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The two rules of curing political rancor

We could reshape American politics by adopting civility and friendship.

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The statue of President Abraham Lincoln is seen at the Lincoln Memorial, Friday, Nov. 6, 2020, in Washington.

Scott Applewhite, Associated Press

Rancor in our politics is like the weather. It’s everywhere. Also like the weather, as Mark Twain said, everybody talks about it, but nobody does anything about it.

That can change. We could reshape American politics now by adopting two simple rules, each named after the American president who wrote it. 

The Eisenhower Rule says: “Reserve criticism for private conference. Speak only good in public.” Dwight David Eisenhower followed this rule his entire public life, which helps explain why he was one of the last U.S. presidents widely admired by both Republicans and Democrats. Ike had many critics whose policies he publicly and vigorously opposed and to whom he spoke bluntly in private, but he never publicly attacked an adversary. In public, he spoke only good of others.

The Lincoln Rule says: “If you would win a person to your cause, first convince them that you are their sincere friend.” Abraham Lincoln probably endured more public abuse than any other leader of his generation. But he typically treated even his harshest critics with tolerance and charity. He knew that argument without kindness rarely works and that warm engagement is far more persuasive than correct instruction. 

No public attacks. Start with friendship. Following these simple rules would make everything better. Would the sun shine brighter? Would all rainy days produce rainbows? Well, maybe not — but almost. Consider just a few of the wonderful benefits we’d enjoy.       

Our entire media world would be turned inside out. TV news organizations which abandoned political goodwill long ago would either change course or face financial ruin. Our most famous commentators would either transform their on-air personalities or be rendered speechless. How great would that be? 

Disallowing unkind attacks in our print media would reduce total print output dramatically, thus not only saving our sanity and many journalists’ souls, but also saving many trees from being pulped into paper. In fact, much political journalism as currently practiced would simply disappear under the new rules, causing many new jobs and opportunities to open up for those bold enough to try something more respectable.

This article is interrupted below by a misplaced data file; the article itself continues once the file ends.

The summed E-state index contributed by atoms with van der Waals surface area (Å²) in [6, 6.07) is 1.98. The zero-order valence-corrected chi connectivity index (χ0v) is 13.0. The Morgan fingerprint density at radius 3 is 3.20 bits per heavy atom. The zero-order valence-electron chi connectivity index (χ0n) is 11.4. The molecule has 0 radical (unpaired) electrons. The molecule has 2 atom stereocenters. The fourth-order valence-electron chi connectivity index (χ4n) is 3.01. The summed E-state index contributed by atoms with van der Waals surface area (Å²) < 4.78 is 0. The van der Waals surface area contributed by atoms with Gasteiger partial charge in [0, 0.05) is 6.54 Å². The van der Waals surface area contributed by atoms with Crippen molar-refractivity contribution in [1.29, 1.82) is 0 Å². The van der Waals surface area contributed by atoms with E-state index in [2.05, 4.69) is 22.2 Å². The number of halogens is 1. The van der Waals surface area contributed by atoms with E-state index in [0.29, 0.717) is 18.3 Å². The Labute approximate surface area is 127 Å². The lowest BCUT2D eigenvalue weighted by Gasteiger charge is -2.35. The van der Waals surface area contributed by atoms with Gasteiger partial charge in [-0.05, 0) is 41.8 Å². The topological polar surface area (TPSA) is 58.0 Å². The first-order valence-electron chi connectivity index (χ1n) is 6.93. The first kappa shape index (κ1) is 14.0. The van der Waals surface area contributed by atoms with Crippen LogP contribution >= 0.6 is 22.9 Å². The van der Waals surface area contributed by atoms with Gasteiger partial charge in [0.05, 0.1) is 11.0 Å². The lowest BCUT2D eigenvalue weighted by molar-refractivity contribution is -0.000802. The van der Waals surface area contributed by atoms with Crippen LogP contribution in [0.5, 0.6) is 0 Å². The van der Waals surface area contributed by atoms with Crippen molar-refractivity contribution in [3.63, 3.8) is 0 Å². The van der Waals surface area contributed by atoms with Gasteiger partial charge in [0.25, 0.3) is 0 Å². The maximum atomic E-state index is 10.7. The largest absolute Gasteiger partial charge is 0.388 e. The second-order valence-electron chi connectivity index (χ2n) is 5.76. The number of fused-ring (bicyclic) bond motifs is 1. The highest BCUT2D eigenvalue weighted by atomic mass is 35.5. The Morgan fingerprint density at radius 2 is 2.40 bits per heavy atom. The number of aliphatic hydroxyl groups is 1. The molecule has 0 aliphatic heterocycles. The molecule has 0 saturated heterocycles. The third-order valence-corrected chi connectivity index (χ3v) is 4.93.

The worst features of social media would disappear. Political talk on Facebook and Twitter would self-decontaminate. People who leave snarky, mean-spirited comments under everything they read would no longer feel free to do so, which would largely eliminate online commenting. Are you feeling the possibilities here?

But there’s more. We’d become better individuals. The millions of hours we now devote to bad-mouthing each other over politics would suddenly free up. Think of all those reclaimed hours to fill with genuine pleasures!

Let’s talk about manners. Our wisest authorities on the subject teach us that good manners are less about knowing which fork to use than knowing when and how to practice self-restraint in consideration of others. The goal of minding your manners isn’t good form, but a better heart.

Courage is arguably the chief virtue, because it gives us strength to live out the other virtues, even when doing so appears naïve or likely to invite ridicule.

That’s why our two rules could usher in a golden age of good manners. We’d continue to disagree, often strongly, and sometimes over first principles, but publicly ridiculing those with whom we disagree would no longer signal one’s virtue. We might not feel friendly toward our opponents, but we’d at least need to pretend that we do. Feigned decency in political conduct would be the new tax that vice pays to virtue. And who knows? As we fake it, we might begin to make it.

Let’s talk about our health. Would less malice in our political debate mean fewer strokes and heart attacks linked to high blood pressure, chronic stress and debilitating anger? Would treating each other with more respect produce citizens with more resilience, less down-heartedness and depression, and fewer feelings of alienation and isolation? Perhaps. We might discover that political decency is also a public health measure.

I’m confident that we’d be spiritually healthier. We’d wash off a thick coating of ethical slime to which we’ve tragically become accustomed. We’d feel morally cleaner, like happy children in fresh clothes. We’d rediscover the teaching of the Scriptures: “A kind answer turns away wrath.

What’s holding us back from what we need so much? Courage. Courage is arguably the chief virtue, because it gives us strength to live out the other virtues, even when doing so appears naïve or likely to invite ridicule. Today in the United States, a bit of courage is all we need to find what Lincoln called the better angels of our nature. 

David Blankenhorn is president of Braver Angels, a citizens group working for less rancor and more goodwill in America.